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Should I not escape the double quotes in "markup4" and such? To my surprize this plain works. If I replace them by the &quot thing it doesn't.

<script type="text/javascript">

    function test3(){
    document.getElementById('div21').innerHTML += '<div class = "markup4"><br>blablablabla1.<br><br></div><div class = "markup3"><br>blablabla2.<br><br></div>';
    }

</script>
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It works. As well as innerHTML = "<div class = 'markup4'>". – SmartK8 Jan 19 '13 at 11:35
    
yeah, you shouldn't escape the quote for that. Actually &quot is use for html. for example &quotyes&quot will return "yes" – user1814734 Jan 19 '13 at 11:37
    
you don't need to escape it as your main string quotation starts with ' and until it encounters another ' the string is valid. and " != ' – mavili Jan 19 '13 at 11:38
    
mavili, very clear explanation, thank you – wubbewubbewubbe Jan 19 '13 at 11:43
up vote 7 down vote accepted

These work without escape:

innerHTML = "<div class = 'markup4'>";
innerHTML = '<div class = "markup4">';

Note: When the " used outside, the ' works properly inside. (and the opposite)

These need the escape:

innerHTML = '<div class = \'markup4\'>';
innerHTML = "<div class = \"markup4\">";

Note: When you use the double quote outside and inside, the inside's " needs to be escaped by \. (same for single quotes)

These will break:

innerHTML = "<div class = "markup4">";
innerHTML = '<div class = 'markup4'>';
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ah... this is an even better explanation. thanks! – wubbewubbewubbe Jan 19 '13 at 11:47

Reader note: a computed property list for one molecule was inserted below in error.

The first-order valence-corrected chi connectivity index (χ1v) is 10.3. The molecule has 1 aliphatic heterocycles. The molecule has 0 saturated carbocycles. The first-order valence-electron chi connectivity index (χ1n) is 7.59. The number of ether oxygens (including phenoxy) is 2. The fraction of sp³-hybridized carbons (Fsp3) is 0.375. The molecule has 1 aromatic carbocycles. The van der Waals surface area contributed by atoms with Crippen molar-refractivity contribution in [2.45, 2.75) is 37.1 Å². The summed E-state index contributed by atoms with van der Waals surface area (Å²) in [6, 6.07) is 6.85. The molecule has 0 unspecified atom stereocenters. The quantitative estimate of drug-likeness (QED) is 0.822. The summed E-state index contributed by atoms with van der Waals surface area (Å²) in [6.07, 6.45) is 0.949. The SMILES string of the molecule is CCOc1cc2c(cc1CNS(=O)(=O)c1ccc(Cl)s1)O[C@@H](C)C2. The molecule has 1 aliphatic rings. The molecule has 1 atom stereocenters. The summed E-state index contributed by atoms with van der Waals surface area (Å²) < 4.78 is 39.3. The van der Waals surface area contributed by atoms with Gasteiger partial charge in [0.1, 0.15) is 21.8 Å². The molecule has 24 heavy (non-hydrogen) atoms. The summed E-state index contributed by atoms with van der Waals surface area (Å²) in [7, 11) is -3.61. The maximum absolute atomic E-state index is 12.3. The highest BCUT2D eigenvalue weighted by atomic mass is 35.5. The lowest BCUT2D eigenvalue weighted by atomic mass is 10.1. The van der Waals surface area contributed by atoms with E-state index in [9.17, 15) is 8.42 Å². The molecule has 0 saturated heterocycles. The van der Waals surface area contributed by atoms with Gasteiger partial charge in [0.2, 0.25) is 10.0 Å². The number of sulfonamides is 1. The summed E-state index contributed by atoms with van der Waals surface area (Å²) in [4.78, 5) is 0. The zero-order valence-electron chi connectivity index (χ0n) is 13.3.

@wubbewubbewubbe you're welcome. nice I could help you. – godesign Jan 19 '13 at 11:52

First the string is parsed to an internal javascript string representation, so you first need to escape for javascript string literals. The result of this would be the same as what you already have - so no modification is needed.

Now you have

<div class = "markup4"><br>blablablabla1.<br><br></div><div class = "markup3"><br>blablabla2.<br><br></div>

Internally in javascript memory.

After this, it's just like you would write that as normal HTML, so of course, if you use &quot; it will not work.

It can get pretty complicated to store strings that go through 2 different interpretations, which is why you shouldn't do this but use templating engines with the templates stored in other files or custom script elements on the page, which would allow you to focus only on the html interpretation.

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escape should be used when you want to include quotes within the data,

ex: He said, "Please use this!" should get escaped like:

He said, \" Please use this !\".

Otherwise they work without any troubles.

Hope I've clarified.

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